Boulevard stands twelfth in the polls conducted by the American Film Institute to determine 100 greatest films of 20th century. The film, Boulevard is held in high esteem by modern filmmakers and inspires the current lot to aspire for creating films with lasting appeal. In 1989, Boulevard was decided to be preserved in the National Film Registry by the Library of Congress for its cultural, historical and aesthetic significance.
The main cast of Boulevard includes William Holden, Gloria Swanson, Nancy Olson, Erich von Stroheim and cameos by Director Cecil B. De Mille and gossip columnist Hedda Hopper, who play themselves.
Boulevard begins in the present and shifts to the flashback, where the entire mystery is unraveled. The first scene of the movie shows a corpse in the pool and then the narration begins. The story then unfolds and finally the scene shifts to the present.
The movie, Sunset Boulevard, is the tale of an unsuccessful writer, Joe Gillis portrayed by William Holden. His chance meeting with Norma Desmond (Gloria Swanson), a great star of yesteryears, while fleeing from repossession agents proves to be his undoing. The protagonist tries to flee through the Sunset Boulevard, which emphasizes the significance of the title. Norma offers him a script that she has been working on for years to stage for her comeback on the silver screen.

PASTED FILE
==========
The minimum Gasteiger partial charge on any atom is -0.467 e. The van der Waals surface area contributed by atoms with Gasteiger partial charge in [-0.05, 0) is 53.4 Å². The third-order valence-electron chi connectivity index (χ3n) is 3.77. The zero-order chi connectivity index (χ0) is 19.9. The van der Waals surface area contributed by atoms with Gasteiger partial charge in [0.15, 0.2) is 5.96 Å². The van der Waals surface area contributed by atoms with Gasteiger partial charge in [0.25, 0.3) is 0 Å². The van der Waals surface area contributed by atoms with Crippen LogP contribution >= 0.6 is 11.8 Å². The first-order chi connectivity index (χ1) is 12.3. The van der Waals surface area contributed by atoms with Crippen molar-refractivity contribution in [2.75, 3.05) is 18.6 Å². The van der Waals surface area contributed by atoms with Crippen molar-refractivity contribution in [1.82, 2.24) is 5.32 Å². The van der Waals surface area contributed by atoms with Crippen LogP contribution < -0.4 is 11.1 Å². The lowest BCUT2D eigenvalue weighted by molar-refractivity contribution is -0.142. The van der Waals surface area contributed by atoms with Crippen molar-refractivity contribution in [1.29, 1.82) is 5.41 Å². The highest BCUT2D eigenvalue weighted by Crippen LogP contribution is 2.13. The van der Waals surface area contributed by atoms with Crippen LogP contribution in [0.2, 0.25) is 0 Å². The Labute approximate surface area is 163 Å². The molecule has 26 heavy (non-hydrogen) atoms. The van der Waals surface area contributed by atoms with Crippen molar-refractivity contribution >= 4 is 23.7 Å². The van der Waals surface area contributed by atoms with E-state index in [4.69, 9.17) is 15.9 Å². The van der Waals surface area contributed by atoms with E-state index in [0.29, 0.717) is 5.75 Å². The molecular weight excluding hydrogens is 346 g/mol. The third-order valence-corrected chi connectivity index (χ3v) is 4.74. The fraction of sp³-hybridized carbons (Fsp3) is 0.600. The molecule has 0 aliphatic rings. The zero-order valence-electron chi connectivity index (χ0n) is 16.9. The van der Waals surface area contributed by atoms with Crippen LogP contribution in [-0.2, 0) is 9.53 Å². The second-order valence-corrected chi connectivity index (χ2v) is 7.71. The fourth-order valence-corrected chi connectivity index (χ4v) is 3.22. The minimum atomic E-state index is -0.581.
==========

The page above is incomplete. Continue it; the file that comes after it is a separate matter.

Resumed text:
Gillis is financially dependent on Norma but is shocked when he finds out that Norma is in love with him. He rejects her and he attends a party at his friend’s house. He meets Betty, who’s genuinely interested in his writing. His escape from the femme fatale, Norma is short-lived as the information of an attempted suicide by Norma calls him back to her mansion.
The plot of Boulevard becomes intriguing, when Norma sends the script to Paramount studios and receives a call from Cecil De Mille’s office. She leaves for the studio. Meanwhile the story becomes complex with Joe falling in love with Betty and Norma tries to dissuade Betty from the relationship. Her obsession becomes fatal when she shoots Joe repeatedly as he attempts to leave her.
Then the narration in Boulevard shifts to the present, where Norma is in a world of fantasy as the News Cameras flash and she begins to speak. She thinks that she’s on a set of a film. The narration concludes with the mention of her dream of coming back to the screen becoming a reality in an unexpected way.
Boulevard is described by many critics as a ‘definitive Hollywood horror movie’ and the script is considered ‘ghoulish’. The major incidents in the movie occur in a ‘dark, old house’ making the ambience even darker than usual. The cinematography in Boulevard by John.F.Seitz is the highlight of the movie along with the realistic performances by the lead actors in the movie. Boulevard excels in technical, artistic and aesthetic aspect of filmmaking, thus carving a niche for itself in the world of cinema.